John Gill, (1) Commentary On First Thessalonians (Complete)

1 Thessalonians: Chapter 2, Verse 14

“For ye, brethren, became followers of the churches of God, etc.”

As of the Lord and of the apostle, (1 Thessalonians 1:6) so of the churches of God that were before them, who were gathered out of the world by the grace of God; and who were united in the fear of God, and assembled together for his worship, to bear a testimony to his truth and ordinances, and for the glory of his name: these they followed in the faith and order of the Gospel, and “became like” them, as the Syriac and Ethiopic versions render the word; or “equal” to them, were upon an equal foot with them, as the Arabic; that is, in suffering reproach and persecution for the Gospel, as the latter part of the verse shows; and their bearing these with patience, courage, and constancy, was a proof that the word of God had a place, and wrought effectually in them; otherwise they would never have endured such things as they did, and as other churches did:

“which in Judea are in Christ Jesus;”

For besides the church at Jerusalem, there were many churches in Judea and Galilee; (see Acts 9:31; Galatians 1:22) which shows that the primitive churches were not national, but congregational: and these were in Christ Jesus; “in the faith” of Jesus Christ, as the Arabic version renders it; which distinguishes them from the synagogues, or congregations of the Jews, which did not believe in Christ; (see Gill on “1 Thessalonians 1:1”).

“For ye also have suffered like things of your own countrymen;”

The inhabitants of Thessalonica, the baser sort of them, who were stirred up by the unbelieving Jews of that place, to make an uproar in the city, and assault the house of Jason, in order to seize upon the apostles; (see Acts 17:6).

“Even as they have of the Jews;”

In like manner as the churches of Judea suffered by the Jews their countrymen; (see Acts 8:1,3) (Hebrews 10:32-34).

John Gill (1697-1771) was a Strict and Particular Baptist preacher and theologian. He was appointed the Pastor of Goat Yard Chapel, Horsleydown, Southwark, serving this position for fifty-one years. He was the first Baptist to write an exhaustive systematic theology, setting forth High-Calvinistic views and a clear Baptist polity which became the backbone for the churches subscribing to them. John Hazelton wrote of him:

”[Augustus] Toplady held in high regard Dr. John Gill (1697-1771), and applied to him and to his controversial writings what was said of the first Duke of Marlborough—that he never besieged a town that he did not take, nor fought a battle that he did not win. Gill's book on the Canticles is a beautiful and experimental exposition of Solomon's Song; his "Cause of God and Truth" is most admirable and suggestive; and his "Body of Divinity" one of the best of its kind. His commentary upon the Old and New Testament is a wonderful monument of sanctified learning, though it has been so used as to rob many a ministry of living power. It is the fashion now to sneer at Gill, and this unworthy attitude is adopted mostly by those who have forsaken the truths he so powerfully defended, and who are destitute of a tithe of the massive scholarship of one of the noblest ministers of the Particular and Strict Baptist denomination. The late Dr. Doudney rendered inestimable service by his republication, in 1852, of Gill's Commentary, printed at Bonmahon, Waterford, Ireland, by Irish boys. Gill was born at Kettering, and passed away at his residence at Camberwell, his last words being: "O, my Father! my Father!" For fifty-one years, to the time of his death, he was pastor of the Baptist Church, Fair Street, Horselydown, and was buried in Bunhill Fields. His Hebrew learning was equal to that of any scholar of his day, and his Rabbinical knowledge has never been equalled outside Judaism. His "Dissertation Concerning the Eternal Sonship of Christ" is most valuable, and this foundation truth is shown by him to have been a part of the faith of all Trinitarians for about 1,700 years from the birth of our Lord. In His Divine nature our blessed Lord was the co-equal and co-eternal Son of God, and as such He became the Word of God. The Scriptures nowhere intimate that Christ is the Son of God by office, or that His Sonship is founded on His human nature. This is not a strife about words, but is for our life, our peace, our hope. Dr. Gill's pastoral labours were much blest; to the utmost fidelity he united real tenderness, and at the Lord's Supper he was always at his best.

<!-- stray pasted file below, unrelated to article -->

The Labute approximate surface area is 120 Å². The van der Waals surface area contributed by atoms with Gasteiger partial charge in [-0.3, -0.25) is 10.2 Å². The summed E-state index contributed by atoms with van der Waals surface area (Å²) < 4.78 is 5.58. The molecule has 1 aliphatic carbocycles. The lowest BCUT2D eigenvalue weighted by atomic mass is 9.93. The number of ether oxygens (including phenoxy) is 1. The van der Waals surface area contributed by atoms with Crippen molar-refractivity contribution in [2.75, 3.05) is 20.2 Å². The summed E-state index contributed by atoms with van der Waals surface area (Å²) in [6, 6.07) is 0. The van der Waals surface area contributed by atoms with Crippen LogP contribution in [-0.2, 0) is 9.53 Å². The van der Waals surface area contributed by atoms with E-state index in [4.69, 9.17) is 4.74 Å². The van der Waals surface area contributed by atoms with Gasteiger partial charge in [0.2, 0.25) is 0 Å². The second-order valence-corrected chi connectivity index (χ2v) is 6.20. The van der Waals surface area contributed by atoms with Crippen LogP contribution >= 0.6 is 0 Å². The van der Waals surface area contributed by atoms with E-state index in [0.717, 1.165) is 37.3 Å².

"He set before their eyes their dying Lord—
How soft, how sweet, how solemn every word!
How were their hearts affected, and his own!
And how his sparkling eyes with glory shone!"

John Gill, (1) Commentary On First Thessalonians (Complete)
John Gill, (2) Commentary On Second Thessalonians (Complete)
John Gill, (3) Commentary On First Corinthians
John Gill, A Biography By George Ella
John Gill, A Lecture By George Ella
John Gill, Doctrinal And Practical Body Of Divinity
John Gill, Extracts
John Gill, Identifying The Biblical Covenants (Complete)
John Gill, The Cause Of God And Truth